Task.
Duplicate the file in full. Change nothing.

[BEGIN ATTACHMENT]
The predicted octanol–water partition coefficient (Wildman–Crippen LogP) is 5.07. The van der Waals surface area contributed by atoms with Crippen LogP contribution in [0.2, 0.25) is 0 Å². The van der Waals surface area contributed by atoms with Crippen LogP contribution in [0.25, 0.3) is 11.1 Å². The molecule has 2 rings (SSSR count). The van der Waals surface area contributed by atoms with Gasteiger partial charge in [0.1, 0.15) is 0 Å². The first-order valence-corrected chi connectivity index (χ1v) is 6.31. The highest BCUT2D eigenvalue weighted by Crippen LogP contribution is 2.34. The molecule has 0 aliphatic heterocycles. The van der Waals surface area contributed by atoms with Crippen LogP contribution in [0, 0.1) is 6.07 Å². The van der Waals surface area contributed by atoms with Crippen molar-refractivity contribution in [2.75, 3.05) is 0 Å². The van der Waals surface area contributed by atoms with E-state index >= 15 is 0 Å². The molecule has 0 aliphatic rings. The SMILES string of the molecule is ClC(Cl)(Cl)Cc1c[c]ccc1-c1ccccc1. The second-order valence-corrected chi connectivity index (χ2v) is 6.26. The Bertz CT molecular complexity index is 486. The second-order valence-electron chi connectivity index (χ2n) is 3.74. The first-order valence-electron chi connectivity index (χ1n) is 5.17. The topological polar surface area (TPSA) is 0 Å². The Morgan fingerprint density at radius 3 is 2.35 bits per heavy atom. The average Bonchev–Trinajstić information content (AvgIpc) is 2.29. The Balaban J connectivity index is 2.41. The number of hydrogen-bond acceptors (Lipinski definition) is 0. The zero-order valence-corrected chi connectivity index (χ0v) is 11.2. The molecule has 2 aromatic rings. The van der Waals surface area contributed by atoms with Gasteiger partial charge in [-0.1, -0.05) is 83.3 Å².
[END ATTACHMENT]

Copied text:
The predicted octanol–water partition coefficient (Wildman–Crippen LogP) is 5.07. The van der Waals surface area contributed by atoms with Crippen LogP contribution in [0.2, 0.25) is 0 Å². The van der Waals surface area contributed by atoms with Crippen LogP contribution in [0.25, 0.3) is 11.1 Å². The molecule has 2 rings (SSSR count). The van der Waals surface area contributed by atoms with Gasteiger partial charge in [0.1, 0.15) is 0 Å². The first-order valence-corrected chi connectivity index (χ1v) is 6.31. The highest BCUT2D eigenvalue weighted by Crippen LogP contribution is 2.34. The molecule has 0 aliphatic heterocycles. The van der Waals surface area contributed by atoms with Crippen LogP contribution in [0, 0.1) is 6.07 Å². The van der Waals surface area contributed by atoms with Crippen molar-refractivity contribution in [2.75, 3.05) is 0 Å². The van der Waals surface area contributed by atoms with E-state index >= 15 is 0 Å². The molecule has 0 aliphatic rings. The SMILES string of the molecule is ClC(Cl)(Cl)Cc1c[c]ccc1-c1ccccc1. The second-order valence-corrected chi connectivity index (χ2v) is 6.26. The Bertz CT molecular complexity index is 486. The second-order valence-electron chi connectivity index (χ2n) is 3.74. The first-order valence-electron chi connectivity index (χ1n) is 5.17. The topological polar surface area (TPSA) is 0 Å². The Morgan fingerprint density at radius 3 is 2.35 bits per heavy atom. The average Bonchev–Trinajstić information content (AvgIpc) is 2.29. The Balaban J connectivity index is 2.41. The number of hydrogen-bond acceptors (Lipinski definition) is 0. The zero-order valence-corrected chi connectivity index (χ0v) is 11.2. The molecule has 2 aromatic rings. The van der Waals surface area contributed by atoms with Gasteiger partial charge in [-0.1, -0.05) is 83.3 Å².